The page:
Will the real Plan de la Patria please stand up?
In the last two years, the document known as Plan de la Patria (Plan for the Fatherland) has become frequently used in Venezuelan politics, even if it’s quite...
In the last two years, the document known as Plan de la Patria (Plan for the Fatherland) has become frequently used in Venezuelan politics, even if it’s quite doubtful that many people have actually read it. (I tried to do it once. TRIED.)
What was originally intended as the electoral platform or program of the late Hugo Chávez for the 2012 election (its original name is Program of the Fatherland) was later put into something called a “Constituent Process”, transforming it into a governing plan for the following six-year term (2013-2019).
Then, Chavez passed away on March 5th, 2013, and the plan suddenly became something larger – his political will.
Nicolás Maduro assumed Chavez’s plan as his own, and months later the Chavista majority in the National Assembly took it even further: passing it as a “Law of the Republic”, which would be mandatory for all citizens. Until they kinda backtracked on that shortly after.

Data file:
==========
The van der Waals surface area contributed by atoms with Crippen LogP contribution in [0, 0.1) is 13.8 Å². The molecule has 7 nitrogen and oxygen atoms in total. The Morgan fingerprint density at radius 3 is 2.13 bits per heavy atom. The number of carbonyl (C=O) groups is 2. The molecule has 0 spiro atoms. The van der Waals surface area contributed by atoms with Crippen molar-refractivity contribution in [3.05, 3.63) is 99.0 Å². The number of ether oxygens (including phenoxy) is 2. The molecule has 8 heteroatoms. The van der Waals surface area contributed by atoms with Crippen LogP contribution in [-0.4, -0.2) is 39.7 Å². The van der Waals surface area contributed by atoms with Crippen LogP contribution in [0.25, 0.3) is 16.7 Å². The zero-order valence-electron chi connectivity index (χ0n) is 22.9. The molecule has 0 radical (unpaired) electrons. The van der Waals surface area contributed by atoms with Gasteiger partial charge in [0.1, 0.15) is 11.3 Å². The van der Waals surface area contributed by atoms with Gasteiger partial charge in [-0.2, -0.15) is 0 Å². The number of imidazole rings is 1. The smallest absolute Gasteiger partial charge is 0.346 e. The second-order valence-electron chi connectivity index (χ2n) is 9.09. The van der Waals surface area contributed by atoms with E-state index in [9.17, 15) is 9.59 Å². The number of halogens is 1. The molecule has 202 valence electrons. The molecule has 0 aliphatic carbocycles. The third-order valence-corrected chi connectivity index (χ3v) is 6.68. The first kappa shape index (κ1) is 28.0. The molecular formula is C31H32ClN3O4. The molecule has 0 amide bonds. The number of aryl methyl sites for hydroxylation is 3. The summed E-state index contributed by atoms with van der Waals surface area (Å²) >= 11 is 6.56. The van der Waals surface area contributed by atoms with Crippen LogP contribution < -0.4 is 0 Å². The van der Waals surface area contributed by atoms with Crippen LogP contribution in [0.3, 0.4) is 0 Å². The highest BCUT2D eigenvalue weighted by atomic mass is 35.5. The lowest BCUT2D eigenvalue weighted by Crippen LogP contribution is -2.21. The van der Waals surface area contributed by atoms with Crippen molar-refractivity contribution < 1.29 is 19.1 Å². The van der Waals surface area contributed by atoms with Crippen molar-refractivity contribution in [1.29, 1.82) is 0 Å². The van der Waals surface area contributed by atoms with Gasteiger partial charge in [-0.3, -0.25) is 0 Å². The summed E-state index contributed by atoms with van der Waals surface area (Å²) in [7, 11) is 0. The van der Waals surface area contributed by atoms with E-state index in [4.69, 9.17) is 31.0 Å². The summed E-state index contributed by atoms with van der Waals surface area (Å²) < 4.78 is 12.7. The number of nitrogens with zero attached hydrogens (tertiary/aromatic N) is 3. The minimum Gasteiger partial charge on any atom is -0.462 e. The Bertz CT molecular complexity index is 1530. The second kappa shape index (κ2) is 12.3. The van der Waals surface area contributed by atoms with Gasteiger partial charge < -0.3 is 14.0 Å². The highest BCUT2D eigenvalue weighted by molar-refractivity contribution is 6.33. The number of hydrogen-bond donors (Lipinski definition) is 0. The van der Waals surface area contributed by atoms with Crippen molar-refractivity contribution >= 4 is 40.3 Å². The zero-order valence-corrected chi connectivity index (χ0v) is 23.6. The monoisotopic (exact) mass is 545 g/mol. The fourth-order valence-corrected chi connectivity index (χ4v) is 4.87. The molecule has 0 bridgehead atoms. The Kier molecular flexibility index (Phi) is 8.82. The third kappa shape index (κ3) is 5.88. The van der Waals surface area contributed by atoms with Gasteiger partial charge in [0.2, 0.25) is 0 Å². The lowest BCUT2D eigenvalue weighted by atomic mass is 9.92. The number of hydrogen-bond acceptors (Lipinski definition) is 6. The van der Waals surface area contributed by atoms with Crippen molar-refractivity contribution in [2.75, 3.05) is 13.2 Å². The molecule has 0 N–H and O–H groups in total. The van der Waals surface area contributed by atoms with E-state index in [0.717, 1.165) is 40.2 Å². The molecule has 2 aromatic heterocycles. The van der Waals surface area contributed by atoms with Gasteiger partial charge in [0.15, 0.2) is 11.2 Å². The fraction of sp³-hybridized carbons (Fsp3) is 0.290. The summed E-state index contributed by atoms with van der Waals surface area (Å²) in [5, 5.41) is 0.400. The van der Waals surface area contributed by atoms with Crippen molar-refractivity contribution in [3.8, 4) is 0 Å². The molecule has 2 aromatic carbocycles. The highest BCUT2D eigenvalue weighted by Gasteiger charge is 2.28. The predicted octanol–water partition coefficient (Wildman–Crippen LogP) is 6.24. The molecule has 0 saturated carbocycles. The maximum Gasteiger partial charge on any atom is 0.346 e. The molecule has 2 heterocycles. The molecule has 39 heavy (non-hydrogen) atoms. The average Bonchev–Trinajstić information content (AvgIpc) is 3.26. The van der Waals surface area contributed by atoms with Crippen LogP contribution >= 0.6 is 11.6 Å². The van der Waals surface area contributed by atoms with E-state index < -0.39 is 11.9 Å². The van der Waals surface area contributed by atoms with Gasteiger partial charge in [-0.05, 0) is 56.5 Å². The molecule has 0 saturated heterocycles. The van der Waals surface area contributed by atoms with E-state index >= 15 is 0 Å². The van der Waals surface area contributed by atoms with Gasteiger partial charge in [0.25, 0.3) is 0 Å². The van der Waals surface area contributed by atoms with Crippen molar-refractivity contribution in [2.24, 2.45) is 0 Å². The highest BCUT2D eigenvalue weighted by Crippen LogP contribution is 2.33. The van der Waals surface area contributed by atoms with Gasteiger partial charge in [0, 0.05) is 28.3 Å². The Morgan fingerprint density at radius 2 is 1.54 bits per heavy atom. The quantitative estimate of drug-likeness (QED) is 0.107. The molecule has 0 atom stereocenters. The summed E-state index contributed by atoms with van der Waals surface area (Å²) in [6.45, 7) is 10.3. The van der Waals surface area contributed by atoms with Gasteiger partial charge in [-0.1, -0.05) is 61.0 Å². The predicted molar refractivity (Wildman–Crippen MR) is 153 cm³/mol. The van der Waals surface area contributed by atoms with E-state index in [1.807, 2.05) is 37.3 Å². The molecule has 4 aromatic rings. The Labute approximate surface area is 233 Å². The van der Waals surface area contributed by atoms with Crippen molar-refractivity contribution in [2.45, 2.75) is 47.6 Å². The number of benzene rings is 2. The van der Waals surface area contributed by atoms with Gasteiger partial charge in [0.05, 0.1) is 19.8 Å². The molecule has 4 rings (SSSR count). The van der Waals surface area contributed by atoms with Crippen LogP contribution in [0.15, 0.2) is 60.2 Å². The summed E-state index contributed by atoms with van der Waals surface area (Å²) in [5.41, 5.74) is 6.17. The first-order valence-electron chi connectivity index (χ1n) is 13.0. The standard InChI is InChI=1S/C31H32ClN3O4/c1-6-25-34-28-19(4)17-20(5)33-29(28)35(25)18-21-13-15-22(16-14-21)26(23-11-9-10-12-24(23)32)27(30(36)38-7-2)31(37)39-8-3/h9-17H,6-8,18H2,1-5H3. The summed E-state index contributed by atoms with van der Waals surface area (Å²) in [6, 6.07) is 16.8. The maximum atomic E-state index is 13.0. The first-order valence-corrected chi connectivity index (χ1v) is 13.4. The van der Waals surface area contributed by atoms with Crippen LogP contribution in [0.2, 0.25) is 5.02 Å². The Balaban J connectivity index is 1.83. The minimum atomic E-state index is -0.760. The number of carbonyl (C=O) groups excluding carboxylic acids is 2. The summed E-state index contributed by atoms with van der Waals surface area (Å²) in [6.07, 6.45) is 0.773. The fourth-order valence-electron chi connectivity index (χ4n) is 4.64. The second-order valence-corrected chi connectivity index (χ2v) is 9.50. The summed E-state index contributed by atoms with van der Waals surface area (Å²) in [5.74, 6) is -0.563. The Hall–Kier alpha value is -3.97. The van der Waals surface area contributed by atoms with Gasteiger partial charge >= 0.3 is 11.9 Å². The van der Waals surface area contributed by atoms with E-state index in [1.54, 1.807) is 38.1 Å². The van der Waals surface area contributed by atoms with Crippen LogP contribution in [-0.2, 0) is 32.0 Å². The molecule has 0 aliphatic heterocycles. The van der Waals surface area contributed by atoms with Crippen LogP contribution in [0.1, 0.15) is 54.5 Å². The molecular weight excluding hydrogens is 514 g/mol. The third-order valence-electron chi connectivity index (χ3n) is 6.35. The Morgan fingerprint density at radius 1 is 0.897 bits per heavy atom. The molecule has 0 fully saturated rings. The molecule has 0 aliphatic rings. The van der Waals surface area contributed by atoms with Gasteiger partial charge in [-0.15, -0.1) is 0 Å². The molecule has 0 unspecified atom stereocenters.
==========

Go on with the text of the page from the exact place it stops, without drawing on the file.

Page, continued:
Now, there’s an internal controversy inside Chavista circles, as the current Plan de la Patria isn’t like the original version presented in 2012, and its changes are significant, so much so that some radicals within chavismo (aren’t they all?) are not happy.
Chavista columnist Toby Valderrama is outraged that the current plan was hijacked by what he calls the “internal right”, regarding the economy and giving the tiniest of roles to the private sector. After Maduro himself chatizised Valderrama publicly, the columnist sort-of apologized.
Still, the new Plan de la Patria also includes elements that could heavily restrict free speech and create what can be defined as a “permanent state of Martial Law”.
In the end, the Fatherland Plan – whichever version – is slowly overriding that little blue book known as the Constitution.
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